The following calculations have been put together to assist with choice of lenses, by determining the horizontal angle of view that will be generated for a lens with a given focal length, or by showing the focal length you would need to find in order to achieve a given horizontal angle of view.

The results list a number of a different lens types:

  • Rectilinear : a lens that displays straight lines as straight lines
  • Fisheye lens, using equidistant, stereographic, orthographic or equisolid projection.

A rectilinear lens is what we would generally use in filming and photography, as the projected image appears the same as it looks to the naked eye. Fisheye lenses appear distorted to the eye, however this visual distortion is caused by the lens maintaining an accurate proportional separation between objects; it is therefore more useful for scientific measurement and immersive applications.

The calculations assume that the lens will conform to the projection perfectly. In reality, lenses aren’t perfect, you will therefore see visual deviations (e.g a barrel effect on a wide angle rectilinear lens), this will also translate to variances in focal length and angles of view. The calculations should therefore be used as a guide only.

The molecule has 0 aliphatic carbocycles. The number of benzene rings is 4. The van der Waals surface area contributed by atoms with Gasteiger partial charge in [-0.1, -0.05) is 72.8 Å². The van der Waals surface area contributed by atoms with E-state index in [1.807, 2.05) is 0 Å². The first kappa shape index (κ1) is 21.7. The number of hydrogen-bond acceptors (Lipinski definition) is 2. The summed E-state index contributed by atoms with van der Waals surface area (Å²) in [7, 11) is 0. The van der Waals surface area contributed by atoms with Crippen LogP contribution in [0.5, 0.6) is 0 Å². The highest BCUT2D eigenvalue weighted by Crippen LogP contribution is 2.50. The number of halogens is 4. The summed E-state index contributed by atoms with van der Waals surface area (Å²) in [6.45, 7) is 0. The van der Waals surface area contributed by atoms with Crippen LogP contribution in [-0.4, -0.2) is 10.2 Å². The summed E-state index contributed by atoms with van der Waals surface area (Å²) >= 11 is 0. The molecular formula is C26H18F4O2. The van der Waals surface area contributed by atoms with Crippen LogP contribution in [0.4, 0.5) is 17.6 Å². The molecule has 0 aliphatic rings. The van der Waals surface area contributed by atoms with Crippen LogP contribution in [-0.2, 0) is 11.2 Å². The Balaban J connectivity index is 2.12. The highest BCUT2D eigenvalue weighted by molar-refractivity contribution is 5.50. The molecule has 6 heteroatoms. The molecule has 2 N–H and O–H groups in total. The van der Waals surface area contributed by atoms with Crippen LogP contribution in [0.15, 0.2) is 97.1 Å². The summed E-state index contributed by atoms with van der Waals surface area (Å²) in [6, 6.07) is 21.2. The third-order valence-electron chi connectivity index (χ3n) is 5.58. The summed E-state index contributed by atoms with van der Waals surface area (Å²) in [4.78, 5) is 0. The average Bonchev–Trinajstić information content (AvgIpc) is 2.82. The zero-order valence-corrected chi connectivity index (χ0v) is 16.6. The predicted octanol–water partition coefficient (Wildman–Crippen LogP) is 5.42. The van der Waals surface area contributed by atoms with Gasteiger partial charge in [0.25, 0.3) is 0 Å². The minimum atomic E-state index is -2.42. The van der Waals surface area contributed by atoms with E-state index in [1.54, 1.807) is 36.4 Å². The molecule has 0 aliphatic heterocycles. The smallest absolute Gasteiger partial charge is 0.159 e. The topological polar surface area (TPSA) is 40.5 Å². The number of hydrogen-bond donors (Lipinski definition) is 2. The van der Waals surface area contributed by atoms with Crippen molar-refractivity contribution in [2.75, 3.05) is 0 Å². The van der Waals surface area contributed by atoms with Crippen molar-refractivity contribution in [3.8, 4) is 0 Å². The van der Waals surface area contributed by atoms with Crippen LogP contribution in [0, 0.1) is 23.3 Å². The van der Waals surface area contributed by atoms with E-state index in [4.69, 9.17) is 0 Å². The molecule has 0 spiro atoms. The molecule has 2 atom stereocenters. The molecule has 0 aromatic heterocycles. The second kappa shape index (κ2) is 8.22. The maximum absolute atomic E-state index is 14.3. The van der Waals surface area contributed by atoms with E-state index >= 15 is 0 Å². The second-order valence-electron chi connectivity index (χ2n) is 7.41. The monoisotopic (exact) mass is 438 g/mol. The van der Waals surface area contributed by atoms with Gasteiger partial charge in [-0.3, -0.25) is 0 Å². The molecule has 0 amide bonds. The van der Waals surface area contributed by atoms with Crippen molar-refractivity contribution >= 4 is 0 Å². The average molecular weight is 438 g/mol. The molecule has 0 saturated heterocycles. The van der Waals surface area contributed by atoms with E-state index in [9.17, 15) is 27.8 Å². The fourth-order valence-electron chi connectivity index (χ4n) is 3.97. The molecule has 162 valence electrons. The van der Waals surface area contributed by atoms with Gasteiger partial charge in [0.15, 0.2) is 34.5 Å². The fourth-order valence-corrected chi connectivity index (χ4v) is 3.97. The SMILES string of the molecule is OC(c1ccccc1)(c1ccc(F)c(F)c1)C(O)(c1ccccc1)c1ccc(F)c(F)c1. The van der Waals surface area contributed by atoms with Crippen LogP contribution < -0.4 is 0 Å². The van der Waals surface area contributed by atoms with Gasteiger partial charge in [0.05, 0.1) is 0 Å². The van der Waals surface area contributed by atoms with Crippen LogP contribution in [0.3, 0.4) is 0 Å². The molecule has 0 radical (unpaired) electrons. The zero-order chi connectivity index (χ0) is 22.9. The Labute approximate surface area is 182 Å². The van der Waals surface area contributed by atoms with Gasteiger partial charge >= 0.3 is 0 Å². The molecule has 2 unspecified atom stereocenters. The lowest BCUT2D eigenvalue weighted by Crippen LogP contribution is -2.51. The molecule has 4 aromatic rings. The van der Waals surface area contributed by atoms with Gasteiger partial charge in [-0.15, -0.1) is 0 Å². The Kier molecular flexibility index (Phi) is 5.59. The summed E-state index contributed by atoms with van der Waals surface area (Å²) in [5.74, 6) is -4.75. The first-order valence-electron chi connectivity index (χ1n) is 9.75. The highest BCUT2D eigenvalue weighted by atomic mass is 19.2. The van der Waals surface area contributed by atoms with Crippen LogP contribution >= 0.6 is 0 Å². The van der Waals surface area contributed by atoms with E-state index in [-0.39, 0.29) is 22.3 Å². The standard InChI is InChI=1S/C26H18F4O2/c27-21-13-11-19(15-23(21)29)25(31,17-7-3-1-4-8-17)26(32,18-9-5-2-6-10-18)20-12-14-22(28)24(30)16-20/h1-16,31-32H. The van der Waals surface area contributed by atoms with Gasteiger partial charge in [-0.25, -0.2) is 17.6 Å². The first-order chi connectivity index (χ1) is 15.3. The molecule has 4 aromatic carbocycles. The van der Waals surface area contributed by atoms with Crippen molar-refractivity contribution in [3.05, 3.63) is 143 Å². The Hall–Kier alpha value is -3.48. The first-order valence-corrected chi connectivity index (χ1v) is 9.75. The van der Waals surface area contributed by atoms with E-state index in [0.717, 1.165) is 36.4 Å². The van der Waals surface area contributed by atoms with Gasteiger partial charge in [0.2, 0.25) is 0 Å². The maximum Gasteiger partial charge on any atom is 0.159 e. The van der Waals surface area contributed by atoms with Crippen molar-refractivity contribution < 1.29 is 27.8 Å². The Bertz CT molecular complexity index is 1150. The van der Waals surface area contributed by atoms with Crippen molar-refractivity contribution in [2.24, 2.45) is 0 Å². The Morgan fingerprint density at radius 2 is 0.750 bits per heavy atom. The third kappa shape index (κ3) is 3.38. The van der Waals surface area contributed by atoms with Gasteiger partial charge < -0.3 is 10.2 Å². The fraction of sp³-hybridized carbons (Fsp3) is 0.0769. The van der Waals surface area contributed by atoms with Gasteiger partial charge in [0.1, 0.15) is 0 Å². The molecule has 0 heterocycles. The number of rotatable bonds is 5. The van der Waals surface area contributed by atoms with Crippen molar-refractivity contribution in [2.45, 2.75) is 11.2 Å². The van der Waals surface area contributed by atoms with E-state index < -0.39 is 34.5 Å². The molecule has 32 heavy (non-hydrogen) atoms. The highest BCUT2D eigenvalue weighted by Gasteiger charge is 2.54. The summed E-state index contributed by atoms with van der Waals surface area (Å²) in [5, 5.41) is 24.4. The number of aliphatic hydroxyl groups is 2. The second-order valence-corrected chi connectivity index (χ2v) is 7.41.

You will need to know the image circle of the camera/sensor you are using.

This can be calculated using the following form by entering the vertical and horizontal resolution of the active portion of the sensor (generally the resolution that you are filming in), and the pixel pitch of the sensor.

Specific to the IO Industries cameras:

  • 4KSDI-Mini and 2KSDI-Mini have a pixel pitch is 3.45 µm
  • 4KSDI-MiniRS and 2KSDI-MiniRS have a pixel pitch of 2.4µm

The above calculations use the following equations

  • Rectilinear lens : R = f . tan (𝛩)
  • Equidistant fisheye lens : R = f . 𝛩
  • Equisolid fisheye lens : R = 2f . sin ( 𝛩 / 2 )
  • Stereographic lens: R = 2f . tan ( 𝛩 / 2 )
  • Orthographic fisheye lens : R = f . sin (𝛩)

Where

  • R = Radial position of a point on the image sensor
  • f = Focal length of the lens
  • 𝛩 = The angle between an object and the optical axis, expressed in radians